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1  Using Arduino / General Electronics / Re: It works!! Even when others said it wouldn't. on: May 09, 2012, 07:10:32 pm
I posted a circuit awhile back and a number of people said it would never work.  Well because so many implied that I was crazy or worse I went ahead and built the circuit.
There seems to be a number of people that want to insult and degrade people.  So for those just ignore them.  If someone wants to help you, or you want to help, those are the people you need to associate with.  Remember you can always build the circuit and see for yourself.

It would have been nice if you had simply updated your subject
http://arduino.cc/forum/index.php/topic,103413.0.html

You are emotionally over-invested in your "design".
Start drawing some current from that, from both "outputs" -- at the same time.



I didn't update the original thread because I didn't want to rub your nose in your error.  But you just did it yourself.

I never said this was my design.  Actually I said I found it on line so it's difficult to make the point that I am "over-invested" in it.  What I am invested it is something I have seen many times on this forum.  The negativity and degrading comments to others.  I think that is just plain wrong.  Now I am not pointing the finger at you but you didn't have anything to offer except negativity in the original post.  The first comment you made was totally unhelpful and very negative.  If that's how you want to live your life I will just ignore your posts in the future.  But I would hope that you want to be a good person and help others not try and degrade them.
2  Using Arduino / General Electronics / Re: It works!! Even when others said it wouldn't. on: May 09, 2012, 07:01:39 pm
Do the voltages hold when you start drawing current? That's the real test.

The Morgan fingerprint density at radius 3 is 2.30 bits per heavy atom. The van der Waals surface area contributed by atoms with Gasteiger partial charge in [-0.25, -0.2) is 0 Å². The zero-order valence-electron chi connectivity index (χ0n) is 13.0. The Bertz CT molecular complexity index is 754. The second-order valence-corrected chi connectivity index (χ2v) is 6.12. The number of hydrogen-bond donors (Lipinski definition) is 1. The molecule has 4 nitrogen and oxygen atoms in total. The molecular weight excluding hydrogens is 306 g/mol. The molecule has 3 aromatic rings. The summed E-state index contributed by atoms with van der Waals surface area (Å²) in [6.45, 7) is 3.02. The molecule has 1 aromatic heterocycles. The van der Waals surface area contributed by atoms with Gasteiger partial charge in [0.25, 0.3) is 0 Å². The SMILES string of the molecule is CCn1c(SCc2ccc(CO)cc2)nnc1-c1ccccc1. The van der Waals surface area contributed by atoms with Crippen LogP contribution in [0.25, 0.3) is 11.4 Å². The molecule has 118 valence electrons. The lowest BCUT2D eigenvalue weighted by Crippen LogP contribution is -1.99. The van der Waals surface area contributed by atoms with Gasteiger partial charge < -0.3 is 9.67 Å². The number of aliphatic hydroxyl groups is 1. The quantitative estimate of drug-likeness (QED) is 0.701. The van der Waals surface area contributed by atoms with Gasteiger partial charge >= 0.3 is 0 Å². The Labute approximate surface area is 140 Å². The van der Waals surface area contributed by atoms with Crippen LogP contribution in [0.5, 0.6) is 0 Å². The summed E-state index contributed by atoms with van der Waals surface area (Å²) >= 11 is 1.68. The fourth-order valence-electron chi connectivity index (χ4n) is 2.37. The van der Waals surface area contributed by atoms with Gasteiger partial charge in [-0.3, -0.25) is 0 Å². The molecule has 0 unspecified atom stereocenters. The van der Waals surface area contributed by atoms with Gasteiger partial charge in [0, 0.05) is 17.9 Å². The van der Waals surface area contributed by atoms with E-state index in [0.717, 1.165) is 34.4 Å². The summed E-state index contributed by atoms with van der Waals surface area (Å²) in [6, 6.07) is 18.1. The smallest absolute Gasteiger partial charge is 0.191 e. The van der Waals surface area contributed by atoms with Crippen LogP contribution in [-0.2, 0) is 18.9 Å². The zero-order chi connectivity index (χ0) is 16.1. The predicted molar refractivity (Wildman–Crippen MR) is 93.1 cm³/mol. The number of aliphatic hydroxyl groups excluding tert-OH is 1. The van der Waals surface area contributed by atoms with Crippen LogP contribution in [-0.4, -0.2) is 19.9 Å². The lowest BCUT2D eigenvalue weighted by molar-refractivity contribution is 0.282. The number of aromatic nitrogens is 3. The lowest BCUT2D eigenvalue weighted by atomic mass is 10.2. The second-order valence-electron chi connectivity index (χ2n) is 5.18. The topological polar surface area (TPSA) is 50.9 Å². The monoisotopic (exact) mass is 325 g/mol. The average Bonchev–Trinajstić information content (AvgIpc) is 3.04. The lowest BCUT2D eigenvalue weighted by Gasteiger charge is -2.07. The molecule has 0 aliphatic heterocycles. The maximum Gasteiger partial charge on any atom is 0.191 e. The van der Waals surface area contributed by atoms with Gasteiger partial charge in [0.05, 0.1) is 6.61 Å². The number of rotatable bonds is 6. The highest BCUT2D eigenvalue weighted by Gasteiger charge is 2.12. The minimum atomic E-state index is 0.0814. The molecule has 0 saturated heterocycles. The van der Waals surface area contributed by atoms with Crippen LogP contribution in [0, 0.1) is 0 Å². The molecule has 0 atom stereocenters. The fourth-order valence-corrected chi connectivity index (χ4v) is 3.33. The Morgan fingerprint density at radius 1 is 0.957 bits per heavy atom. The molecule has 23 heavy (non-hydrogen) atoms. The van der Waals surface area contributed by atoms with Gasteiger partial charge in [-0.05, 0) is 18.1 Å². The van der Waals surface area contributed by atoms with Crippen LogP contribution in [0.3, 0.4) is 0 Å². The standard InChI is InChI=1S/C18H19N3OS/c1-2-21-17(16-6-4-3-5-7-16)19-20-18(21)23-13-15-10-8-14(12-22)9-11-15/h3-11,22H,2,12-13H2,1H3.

I didn't want to put any load on it until it had some heat sinks on it.  And I wanted to flush out the circuit with some caps.  But I am sure it will work.
3  Using Arduino / General Electronics / Re: Teaching myself electrical engineering. on: May 09, 2012, 06:54:22 pm
I am in the same situation.  I have a CS degree, a worthless  scrap of paper these days.  We homeschool and I wanted to do something with my son.  I did the same thing you are doing.  Reading books to find the information.  It's of little value compared with just building stuff.  One of the books I did read and thought it had some value, but only in the first half of the book was:
"Electrical Engineering 101, everything you should have learned in school but probably didn't." By Darren Ashby.
Here is an amazon link:
http://www.amazon.com/Electrical-Engineering-101-Third-Edition/dp/0123860016/ref=sr_1_1?s=books&ie=UTF8&qid=1336605168&sr=1-1

After you read the first half of that book just start making things.  Kits are OK but they don't teach much beyond soldering skills. 

Learn about series and parallel circuits with resistors and capacitors.  Then checkout youtube for more tutorials then you want to watch.  But there are good ones and not so good ones.  For fun I watch Dave Jones' EEVBlog on youtube.